India has raised the import tax on dozens of digital items like mobile phones and television sets, a government statement said, to help curb supplies from overseas and also build up the domestic sector.

The rise in tax from 10% to 15 percent on handsets will create imports of phones – including the majority of Apple’s iPhone versions – costlier at a time the organization’s earnings growth is slowing in India’s $10 billion (roughly Rs. 64,054 crores) smartphone market.

Prime Minister Narendra Modi has established a flagship Make-in-India programme to expand the domestic industrial base, also one of the regions showing achievement is electronic equipment.

Pankaj Mohindroo, president of this Indian Cellular Association, said on Friday the tax hike will boost domestic manufacturers that are making about 500 million cellphones a calendar year, more than double the output three decades ago.

Eight out of 10 mobiles sold in 2017 are made locally, data from Counterpoint Research revealed.

Samsung Electronics assembles in India most of these handsets it sells in the country.

Apple currently only assembles its iPhone SE versions in India and imports its others. The business has sought a range of incentives and tax relief from the government for it to expand its manufacturing in India, but government officials have said they are unlikely to make exemptions for Apple.

Tarun Pathak, an associate director at Counterpoint Research, stated the government’s new tax notification, announced late on Thursday, will impact mobile phones companies heavily dependent on imports.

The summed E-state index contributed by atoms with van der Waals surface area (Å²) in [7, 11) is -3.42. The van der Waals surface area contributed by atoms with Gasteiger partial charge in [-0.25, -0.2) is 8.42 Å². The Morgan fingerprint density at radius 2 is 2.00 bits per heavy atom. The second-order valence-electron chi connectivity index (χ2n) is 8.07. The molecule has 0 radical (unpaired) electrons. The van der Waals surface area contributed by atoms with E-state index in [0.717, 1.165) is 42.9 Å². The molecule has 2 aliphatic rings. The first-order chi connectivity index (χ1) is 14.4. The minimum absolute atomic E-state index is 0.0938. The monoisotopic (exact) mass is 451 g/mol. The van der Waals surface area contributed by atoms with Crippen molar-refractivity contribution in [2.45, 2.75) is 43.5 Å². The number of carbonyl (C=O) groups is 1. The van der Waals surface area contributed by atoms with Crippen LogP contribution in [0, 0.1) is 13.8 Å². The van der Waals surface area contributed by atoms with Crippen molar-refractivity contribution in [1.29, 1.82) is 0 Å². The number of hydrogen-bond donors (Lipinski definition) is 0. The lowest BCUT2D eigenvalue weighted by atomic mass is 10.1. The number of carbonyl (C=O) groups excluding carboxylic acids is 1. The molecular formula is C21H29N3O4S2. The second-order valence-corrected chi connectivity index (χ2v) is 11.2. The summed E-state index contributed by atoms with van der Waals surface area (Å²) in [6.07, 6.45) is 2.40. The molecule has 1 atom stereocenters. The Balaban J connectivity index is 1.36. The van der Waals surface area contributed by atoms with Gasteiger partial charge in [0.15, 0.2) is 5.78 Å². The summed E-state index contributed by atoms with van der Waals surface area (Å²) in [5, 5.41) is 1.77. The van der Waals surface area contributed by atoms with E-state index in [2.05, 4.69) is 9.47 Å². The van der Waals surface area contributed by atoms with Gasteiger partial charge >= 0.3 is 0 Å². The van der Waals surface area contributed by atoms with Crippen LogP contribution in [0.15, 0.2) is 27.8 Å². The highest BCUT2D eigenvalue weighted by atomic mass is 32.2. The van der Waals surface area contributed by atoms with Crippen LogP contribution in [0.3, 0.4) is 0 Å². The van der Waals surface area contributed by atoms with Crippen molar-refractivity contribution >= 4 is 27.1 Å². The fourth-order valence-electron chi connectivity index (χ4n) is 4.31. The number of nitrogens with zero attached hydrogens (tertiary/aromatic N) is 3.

“It’ll impact Apple the most since the firm imports 88 percent of its own apparatus into India,” he explained. “Either this will cause increase in iPhone prices or force Apple to begin building more in India.”

Aside from cellphones, the government also increased the import tax on movie cameras to 15 percent from 10 per cent and dropped the one on television sets 20 percent, its statement said.

On Monday, a delegation of Indian telecoms equipment manufacturers met Finance Minister Arun Jaitley, seeking government aid to advertise the domestic industry while he adopts the budget for 2018/19.

India’s products imports at the seven weeks ending October climbed 22 percent to $256.4 billion (approximately Rs. 16,42,514 crores) in the year before, increasing concerns among policymakers.

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